# Will this inequality stay preserved if I take $\log$ on both sides? EDIT: Also, can someone please try and help me work towards a solution?

I am trying to solved this inequality for $$k$$.

$$x^{2k}<\varepsilon\cdot k^k$$

Here $$k\in\mathbb{N}$$ and $$x,\varepsilon$$ are fixed such that $$x,\varepsilon\in\mathbb{R}$$ and $$\varepsilon>0$$. I was thinking about taking $$\log_\varepsilon$$ on both sides but I am not sure about whether this will preserve the inequality or not? Moreover, I cannot really think of any other way to isolate $$k$$ other than to consider logarithms.

EDIT: Can someone suggest a solution?

Also if possible, could someone tell me what are the conditions for when the inequalities are preserved under logarithms and what are the properties that need to be satisfied by the base? EDIT: Got the answer for this! Thank you!

• It's possible to show that if the function you're using is strictly monotonically increasing (which the logarithm is), it will preserve inequalities. If it's strictly monotonically decreasing, it will reverse the inequality. If it's neither, you will destroy the inequality. – Adrian Keister Nov 14 '18 at 19:41
• If $\varepsilon>1$, the inequality will be preserved— but if $0<\varepsilon<1$, the inequality will be reversed. – Mercy King Nov 14 '18 at 19:47
• @AdrianKeister and Mercy King : Thank you for your comments. So does that mean the value of $x$ makes no difference and does not have an impact on how the inequality will be upon taking the logarithm? EDIT : Also, what about $\varepsilon=1$? Do you just deal with that as a special case? – Bhavesh Singhal Nov 14 '18 at 19:59
• Rather than take $\log_{\varepsilon},$ I would just do $\ln$ of both sides. – Adrian Keister Nov 14 '18 at 20:12
• @MercyKing: I think the conditions on the variables present would make that an impossibility, right? The LHS is non-negative, and $k^k>0$ for all $k\in\mathbb{N}$, so $\varepsilon<0$ would make the inequality a contradiction. – Adrian Keister Nov 14 '18 at 20:14

Suppose $$0 < a < c$$ and $$b = 1$$. The $$b^k = 1$$ for all $$k$$ and defining $$\log_1$$ makes no sense. So you can't use logarithms base $$1$$. (Duh....)

If $$b > 1$$ then for every $$x > 0$$ there is some $$k = \log_b x$$ so that $$b^k = x$$.

Notice that if $$0 < x < 1$$ then $$k =\log_b x < 0$$. If $$x = 1$$ then $$k = \log_b x = 0$$. And if $$x > 1$$ then $$k=\log_b x > 0$$.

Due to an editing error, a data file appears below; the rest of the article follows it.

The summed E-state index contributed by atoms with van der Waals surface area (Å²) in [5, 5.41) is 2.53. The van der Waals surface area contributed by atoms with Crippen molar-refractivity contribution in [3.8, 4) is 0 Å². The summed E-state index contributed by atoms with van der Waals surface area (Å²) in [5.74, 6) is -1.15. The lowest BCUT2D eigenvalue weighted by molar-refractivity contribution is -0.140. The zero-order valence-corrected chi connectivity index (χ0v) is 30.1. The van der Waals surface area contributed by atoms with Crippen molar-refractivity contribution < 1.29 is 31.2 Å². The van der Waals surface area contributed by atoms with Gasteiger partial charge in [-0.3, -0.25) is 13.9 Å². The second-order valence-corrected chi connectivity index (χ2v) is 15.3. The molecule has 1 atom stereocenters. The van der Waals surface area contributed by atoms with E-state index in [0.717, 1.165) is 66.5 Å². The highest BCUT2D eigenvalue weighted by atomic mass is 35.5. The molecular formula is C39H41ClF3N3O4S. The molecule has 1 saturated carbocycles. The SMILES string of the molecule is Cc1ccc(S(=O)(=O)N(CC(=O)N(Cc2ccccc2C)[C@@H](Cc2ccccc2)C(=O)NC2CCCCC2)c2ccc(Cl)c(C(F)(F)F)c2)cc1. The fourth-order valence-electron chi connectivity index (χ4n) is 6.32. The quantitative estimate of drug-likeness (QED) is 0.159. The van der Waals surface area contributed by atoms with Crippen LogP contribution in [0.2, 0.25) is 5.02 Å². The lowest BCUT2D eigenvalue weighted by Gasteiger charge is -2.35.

Now if we are given that $$a,c$$ are positive then notice:

$$a < c \iff 1 < \frac ca \iff \log_b \frac ca > 0 \iff \log_b c - \log_b a > 0 \iff \log_b a < \log_b c$$.

So if $$b > 1$$ then you can "take the logs of both sides" to perserve inequality.

If $$0 < b < 1$$ then we still have for every $$x > 0$$ there is some $$k = \log_b x$$ so that $$b^k = x$$.

If this is not as intuitively obvious note if $$0 < b < 1$$ then $$M = \frac 1b > 0$$ and there is $$j = \log_M x$$ so that $$M^j = x$$. So $$(\frac 1b)^{j} = b^{-j} = x$$ so $$k = \log_b x = -j = -\log_M x$$. So it is true.

We get "double negatives" but...

If $$x > 1$$ then $$b^k = x> 1\implies k =\log_b x < 0$$. Of $$x = 1$$ then $$b^k = x=1\implies k = \log_b x = 0$$ and if $$0 < x < 1$$ then $$0 0$$.

And again if $$a,c$$ are positive and $$a < c\iff 1 < \frac ca\iff \log_b \frac ca <0 \iff \log_b c - \log_b a <0 \iff \log_b a > \log_b c$$.

So....

Upshot. You can take logs of both sides to preserve inequality if the base is more than $$1$$. You can take logs of both sides to reverse inequality if the base is less that $$1$$. And if the base is $$1$$ you can't do anything.

Because the log function (to a base greater than $$1$$) is monotonically increasing, you can take the log of both sides. You still won't get a clean answer for $$k$$ given $$x,\varepsilon$$ If we make it an equality to find the minimum $$k$$ we can look at it as $$\left(\frac {x^2}k\right)^k=\varepsilon$$

If $$\varepsilon$$ is a small positive number as it usually is, we can see that $$k$$ must be greater than $$x^2$$. If $$x^2$$ is reasonably large, $$k$$ will not be much larger because the power will be so high. If $$x=10, \varepsilon=10^{-6}$$ we have $$k \approx 113$$

• Could you use the Lambert $W$ function here? Looks like you might, but I'm not sure $W$ is monotonic; you might lose the inequality. – Adrian Keister Nov 14 '18 at 22:29
• From your equation, Mathematica yields $k=-\ln(\varepsilon)/W(-\ln(\varepsilon)/x^2).$ – Adrian Keister Nov 14 '18 at 22:32
• @AdrianKeister: Mathematica says so, but I haven't understood the W function to say one way or the other. – Ross Millikan Nov 14 '18 at 22:47

Choosing $$k=\max \left( \lceil x^2\rceil+1,\ \lceil\frac{x^2}{\varepsilon}\rceil \right)$$ works. Thanks to everyone for their suggestions.

Since $$\ln$$ is increasing, we have $$2k\ln(|x|) i.e $$\frac{2k\ln(|x|)}{k\varepsilon}=2\varepsilon^{-1}\ln(|x|)<\ln(k)$$ Hence $$k>|x|^{2/\varepsilon}$$